Nevertheless, Judge Samuel Alito declared for the majority this “Arizona’s Out-of-Pregnancy Policy and HB 2023 do not violate § 2 of the VRA, and HB 2023 was not enacted for the purpose of racial discrimination.” In doing so, the Court upheld discriminatory electoral laws and weakened Article 2 of the Voting Rights Law, which will make future challenges even more difficult.

Latest in a long line of coffin nails for voting rights law

A central goal of conservative jurisprudence is the removal of federal protections and the empowerment of states over large areas of social and civil life. This decision is part of a long trajectory of the Court limiting federal protections and returning power to states. Voting rights are a clear example of this trajectory, and the Brnovich decision now extends to its ancestors, in particular the Shelby County v. Holder. And indeed, Chief Justice Roberts was patiently prepare the dismantling of section 2 of the Voting Rights Act for 40 years. His long, careful game can end in a checkmate for majority rule as we know it.

Arizona: zero point

It is normal that this last decision obeys the laws of Arizona. Despite a victory for Biden, Arizona remains a Republican trifecta controlled by arch-conservatives in the legislature and the governor’s mansion. In a state where a few votes can be decisive for an election (just look at the 10 457– voting margin), this red trifecta has moved up a gear in terms of voter suppression and conspiracy since the 2020 elections.fraudThe election helped undermine confidence in democracy and served as a model for other GOP-controlled states. And a series of laws reduced voting rights and access, including a new draft of law to strip the (currently Democrat) the power of the secretary of state over key aspects of electoral administration.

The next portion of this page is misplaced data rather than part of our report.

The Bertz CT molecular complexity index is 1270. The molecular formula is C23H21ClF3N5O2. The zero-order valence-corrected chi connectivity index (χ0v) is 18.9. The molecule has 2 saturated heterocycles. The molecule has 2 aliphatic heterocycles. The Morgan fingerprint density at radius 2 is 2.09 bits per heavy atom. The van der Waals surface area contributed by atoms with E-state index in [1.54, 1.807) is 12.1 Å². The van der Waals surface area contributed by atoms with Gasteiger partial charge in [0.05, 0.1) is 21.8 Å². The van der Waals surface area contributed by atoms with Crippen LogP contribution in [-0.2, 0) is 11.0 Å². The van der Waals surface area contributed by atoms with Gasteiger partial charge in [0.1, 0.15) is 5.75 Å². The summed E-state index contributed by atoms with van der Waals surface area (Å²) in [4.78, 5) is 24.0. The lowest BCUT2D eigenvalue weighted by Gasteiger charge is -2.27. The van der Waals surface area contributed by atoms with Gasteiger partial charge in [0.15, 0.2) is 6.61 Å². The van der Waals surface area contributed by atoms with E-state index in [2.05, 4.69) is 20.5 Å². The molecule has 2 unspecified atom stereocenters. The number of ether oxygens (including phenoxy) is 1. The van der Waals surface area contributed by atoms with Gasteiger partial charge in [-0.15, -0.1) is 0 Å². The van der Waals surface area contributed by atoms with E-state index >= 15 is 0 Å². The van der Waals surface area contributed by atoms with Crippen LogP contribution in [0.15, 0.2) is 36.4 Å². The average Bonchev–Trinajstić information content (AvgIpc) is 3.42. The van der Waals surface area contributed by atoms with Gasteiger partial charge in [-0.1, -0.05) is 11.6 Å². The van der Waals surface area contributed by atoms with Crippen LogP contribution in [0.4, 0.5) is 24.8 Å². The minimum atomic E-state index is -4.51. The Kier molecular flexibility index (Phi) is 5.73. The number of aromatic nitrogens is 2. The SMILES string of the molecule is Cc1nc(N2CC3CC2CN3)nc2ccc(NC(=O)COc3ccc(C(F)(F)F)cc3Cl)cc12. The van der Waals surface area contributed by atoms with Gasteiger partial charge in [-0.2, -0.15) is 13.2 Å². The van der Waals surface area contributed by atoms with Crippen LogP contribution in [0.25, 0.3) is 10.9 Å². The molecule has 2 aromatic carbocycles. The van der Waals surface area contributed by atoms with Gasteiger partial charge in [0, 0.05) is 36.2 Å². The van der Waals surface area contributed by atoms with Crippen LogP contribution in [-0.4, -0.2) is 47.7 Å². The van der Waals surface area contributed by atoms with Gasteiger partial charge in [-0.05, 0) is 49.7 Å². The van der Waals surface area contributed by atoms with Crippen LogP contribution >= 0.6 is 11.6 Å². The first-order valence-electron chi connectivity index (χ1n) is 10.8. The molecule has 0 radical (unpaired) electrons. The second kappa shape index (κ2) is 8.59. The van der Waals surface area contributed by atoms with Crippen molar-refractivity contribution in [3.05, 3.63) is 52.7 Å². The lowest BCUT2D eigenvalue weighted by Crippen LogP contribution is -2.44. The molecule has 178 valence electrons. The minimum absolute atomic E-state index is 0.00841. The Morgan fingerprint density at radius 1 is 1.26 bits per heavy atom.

State legislatures matter – now more than ever

As Rick Hasen has explained, Alito’s opinion in Abbott v. Perez’s 2018 essentially makes it impossible for a court to find discriminatory racial intent in voting laws when race and party categories overlap. But, obviously, given the patterns of racial polarization of the vote that have existed for a long time, they will often overlap. This means that state legislatures can use this natural circumstance to protect discriminatory intent as they see fit, without worrying about violating section 2. They can discriminate on the basis of race while claiming that they are simply using partisanship. . This has been the recent GOP strategy on gerrymandering. It will now be the move of choice in red state legislatures nationwide on voter suppression. This Court will not stop him. They deployed the green lights and removed all speed limits.

The bottom line is that the Brnovich decision must serve as a strong warning: the Roberts Court cannot and will not protect voting rights. And the truly mind-boggling deadlock in the Federal Democratic trifecta over a new federal voting rights law makes it clear that we absolutely cannot wait for Congress to act either. The answer is clear: on voting rights and more, the responsibility ends and will continue to end with state legislatures. We must elect lawmakers who will fight to protect voting rights – reduced ballot voting, where it matters most and is too often overlooked – or risk becoming a nation filled with democratic deserts, where your right to vote depends. where you live and your access to surveys depend on your skin color.

This is the America of John Roberts. The stakes could not be higher. Nobody comes to help us out.